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Saturday, February 27, 2016

Teaching Theme- Disney Style

Hello! My name is Damien and I am a Disney Fanatic! 

I know, that's not much of a confession.  Heck, as I write this I am wearing a Mickey Mouse hoodie and watching the Disneyland 60th special on ABC (I cried twice). Disney movies, Disney songs, and Walt Disney World are a part of my soul. I am who I am because I was raised on Disney films!
So, what does all this have to do with teaching. Well, Disney always seems to find a way to sneak into my classroom and most recently it was to teach my kids how to identify, support, and write about theme. 


Here's one of my friends following along with the lyrics as we
listened to the song. 
The lesson started with me using an anchor chart to define the word theme.  I quickly passed out lyrics to the song "Let it Go" from Frozen, maybe you've heard of it-LOL. I told the kids that while I played the song I wanted them to listen while trying to find the message the author wanted us to apply to our own life.  When this was done we examined the lyrics for text evidence to support our theme. 




Here's our Writing About Theme Anchor Chart with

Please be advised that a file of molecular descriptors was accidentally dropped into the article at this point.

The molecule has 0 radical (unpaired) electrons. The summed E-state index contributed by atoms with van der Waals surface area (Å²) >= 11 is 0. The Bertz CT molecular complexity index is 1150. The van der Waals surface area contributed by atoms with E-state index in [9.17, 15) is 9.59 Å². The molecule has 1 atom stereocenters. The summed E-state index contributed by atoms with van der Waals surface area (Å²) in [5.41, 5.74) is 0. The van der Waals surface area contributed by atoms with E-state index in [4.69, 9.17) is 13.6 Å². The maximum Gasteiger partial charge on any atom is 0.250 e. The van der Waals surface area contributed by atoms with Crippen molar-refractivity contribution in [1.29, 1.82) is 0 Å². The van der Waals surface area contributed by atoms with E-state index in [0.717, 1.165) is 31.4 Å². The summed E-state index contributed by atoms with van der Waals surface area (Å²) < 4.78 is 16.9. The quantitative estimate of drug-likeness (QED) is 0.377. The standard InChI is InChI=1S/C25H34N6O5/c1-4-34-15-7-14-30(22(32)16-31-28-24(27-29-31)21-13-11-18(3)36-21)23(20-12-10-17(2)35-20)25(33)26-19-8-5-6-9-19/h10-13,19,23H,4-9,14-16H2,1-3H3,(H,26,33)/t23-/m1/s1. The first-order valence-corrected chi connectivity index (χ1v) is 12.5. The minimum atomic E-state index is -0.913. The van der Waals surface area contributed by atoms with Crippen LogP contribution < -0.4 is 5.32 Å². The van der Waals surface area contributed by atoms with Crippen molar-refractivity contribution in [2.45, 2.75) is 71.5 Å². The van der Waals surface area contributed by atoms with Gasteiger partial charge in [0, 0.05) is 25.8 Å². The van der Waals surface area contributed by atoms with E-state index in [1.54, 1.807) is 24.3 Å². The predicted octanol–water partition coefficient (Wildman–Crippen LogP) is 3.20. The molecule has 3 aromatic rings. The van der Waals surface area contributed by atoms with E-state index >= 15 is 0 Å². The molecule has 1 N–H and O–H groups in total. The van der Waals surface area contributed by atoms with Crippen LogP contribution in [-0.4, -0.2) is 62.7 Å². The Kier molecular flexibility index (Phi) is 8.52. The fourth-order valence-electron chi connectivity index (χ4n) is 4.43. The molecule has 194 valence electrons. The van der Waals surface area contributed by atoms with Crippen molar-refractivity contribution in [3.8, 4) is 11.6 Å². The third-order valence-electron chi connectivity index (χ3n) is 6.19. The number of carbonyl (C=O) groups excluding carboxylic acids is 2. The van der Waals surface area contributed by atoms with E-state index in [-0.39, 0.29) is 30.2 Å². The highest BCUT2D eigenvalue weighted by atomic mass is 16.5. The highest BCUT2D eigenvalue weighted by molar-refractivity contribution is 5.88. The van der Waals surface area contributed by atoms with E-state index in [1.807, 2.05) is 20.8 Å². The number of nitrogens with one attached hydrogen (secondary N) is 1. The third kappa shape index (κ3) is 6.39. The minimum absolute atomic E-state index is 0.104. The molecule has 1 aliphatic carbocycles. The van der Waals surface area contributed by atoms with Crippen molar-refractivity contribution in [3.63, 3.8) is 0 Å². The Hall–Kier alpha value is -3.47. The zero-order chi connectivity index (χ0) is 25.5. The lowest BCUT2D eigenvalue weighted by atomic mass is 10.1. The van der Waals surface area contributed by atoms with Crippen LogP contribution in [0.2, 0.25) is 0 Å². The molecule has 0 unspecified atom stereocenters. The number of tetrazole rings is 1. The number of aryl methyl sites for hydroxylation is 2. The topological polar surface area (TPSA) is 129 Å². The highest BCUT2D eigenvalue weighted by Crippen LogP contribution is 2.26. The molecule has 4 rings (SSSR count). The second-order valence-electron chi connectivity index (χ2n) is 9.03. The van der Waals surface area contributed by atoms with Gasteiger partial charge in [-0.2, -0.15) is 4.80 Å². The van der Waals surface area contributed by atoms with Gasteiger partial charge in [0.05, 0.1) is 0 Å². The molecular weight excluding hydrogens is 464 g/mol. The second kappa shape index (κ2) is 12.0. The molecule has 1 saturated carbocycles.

markers on what is expected when writing about theme. 
On our second day I modeled to my third grade heroes how to write about the theme as we wrote about Let it Go together. 

Over the next few days I exposed my kids to two others Disney songs giving them greater independence in finding the theme and the evidence to support it. We listened to "You'll Be in My Heart" from Tarzan and "You've Got a Friend in Me" from Toy Story. 

One of the great things about this lesson was that their was minimal "reading" required. I am an ICR classroom with five special education students and this allowed everyone to practice identifying theme without their reading abilities getting in the way. I also found youtube videos of the songs and placed them in my Google Classroom incase my friends wanted or needed to listen to them a second (or third) time. This really allowed my friends to focus on the skill and not be hindered by trying to apply it to the reading they were doing (that time was coming soon).